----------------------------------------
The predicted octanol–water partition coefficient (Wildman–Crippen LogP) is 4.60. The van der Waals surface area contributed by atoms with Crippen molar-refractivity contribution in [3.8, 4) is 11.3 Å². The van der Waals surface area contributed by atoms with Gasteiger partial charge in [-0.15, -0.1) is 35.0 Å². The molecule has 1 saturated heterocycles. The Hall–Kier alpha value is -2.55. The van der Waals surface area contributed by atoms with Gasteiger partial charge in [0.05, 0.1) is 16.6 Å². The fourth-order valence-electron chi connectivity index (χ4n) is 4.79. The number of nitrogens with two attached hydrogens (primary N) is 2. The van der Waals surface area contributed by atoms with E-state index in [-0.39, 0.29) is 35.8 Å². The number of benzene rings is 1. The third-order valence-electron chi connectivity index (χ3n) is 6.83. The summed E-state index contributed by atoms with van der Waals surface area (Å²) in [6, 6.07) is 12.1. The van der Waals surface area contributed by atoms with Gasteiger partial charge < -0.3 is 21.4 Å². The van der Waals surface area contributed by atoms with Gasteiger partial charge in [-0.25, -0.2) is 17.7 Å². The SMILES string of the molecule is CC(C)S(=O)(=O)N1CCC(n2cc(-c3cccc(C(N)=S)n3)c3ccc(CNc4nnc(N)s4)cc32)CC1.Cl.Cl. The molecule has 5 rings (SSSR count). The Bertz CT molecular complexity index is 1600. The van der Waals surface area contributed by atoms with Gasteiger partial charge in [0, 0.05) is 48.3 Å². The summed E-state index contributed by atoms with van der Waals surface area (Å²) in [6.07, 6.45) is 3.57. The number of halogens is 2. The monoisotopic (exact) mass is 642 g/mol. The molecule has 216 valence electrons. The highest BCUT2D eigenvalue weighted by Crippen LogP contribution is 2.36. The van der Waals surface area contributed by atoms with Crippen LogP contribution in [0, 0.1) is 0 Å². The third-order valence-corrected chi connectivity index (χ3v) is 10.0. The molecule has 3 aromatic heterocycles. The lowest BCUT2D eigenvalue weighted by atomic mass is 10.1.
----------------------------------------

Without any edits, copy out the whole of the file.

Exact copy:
The predicted octanol–water partition coefficient (Wildman–Crippen LogP) is 4.60. The van der Waals surface area contributed by atoms with Crippen molar-refractivity contribution in [3.8, 4) is 11.3 Å². The van der Waals surface area contributed by atoms with Gasteiger partial charge in [-0.15, -0.1) is 35.0 Å². The molecule has 1 saturated heterocycles. The Hall–Kier alpha value is -2.55. The van der Waals surface area contributed by atoms with Gasteiger partial charge in [0.05, 0.1) is 16.6 Å². The fourth-order valence-electron chi connectivity index (χ4n) is 4.79. The number of nitrogens with two attached hydrogens (primary N) is 2. The van der Waals surface area contributed by atoms with E-state index in [-0.39, 0.29) is 35.8 Å². The number of benzene rings is 1. The third-order valence-electron chi connectivity index (χ3n) is 6.83. The summed E-state index contributed by atoms with van der Waals surface area (Å²) in [6, 6.07) is 12.1. The van der Waals surface area contributed by atoms with Gasteiger partial charge < -0.3 is 21.4 Å². The van der Waals surface area contributed by atoms with Gasteiger partial charge in [-0.25, -0.2) is 17.7 Å². The SMILES string of the molecule is CC(C)S(=O)(=O)N1CCC(n2cc(-c3cccc(C(N)=S)n3)c3ccc(CNc4nnc(N)s4)cc32)CC1.Cl.Cl. The molecule has 5 rings (SSSR count). The Bertz CT molecular complexity index is 1600. The van der Waals surface area contributed by atoms with Gasteiger partial charge in [0, 0.05) is 48.3 Å². The summed E-state index contributed by atoms with van der Waals surface area (Å²) in [6.07, 6.45) is 3.57. The number of halogens is 2. The monoisotopic (exact) mass is 642 g/mol. The molecule has 216 valence electrons. The highest BCUT2D eigenvalue weighted by Crippen LogP contribution is 2.36. The van der Waals surface area contributed by atoms with Crippen LogP contribution in [0, 0.1) is 0 Å². The third-order valence-corrected chi connectivity index (χ3v) is 10.0. The molecule has 3 aromatic heterocycles. The lowest BCUT2D eigenvalue weighted by atomic mass is 10.1.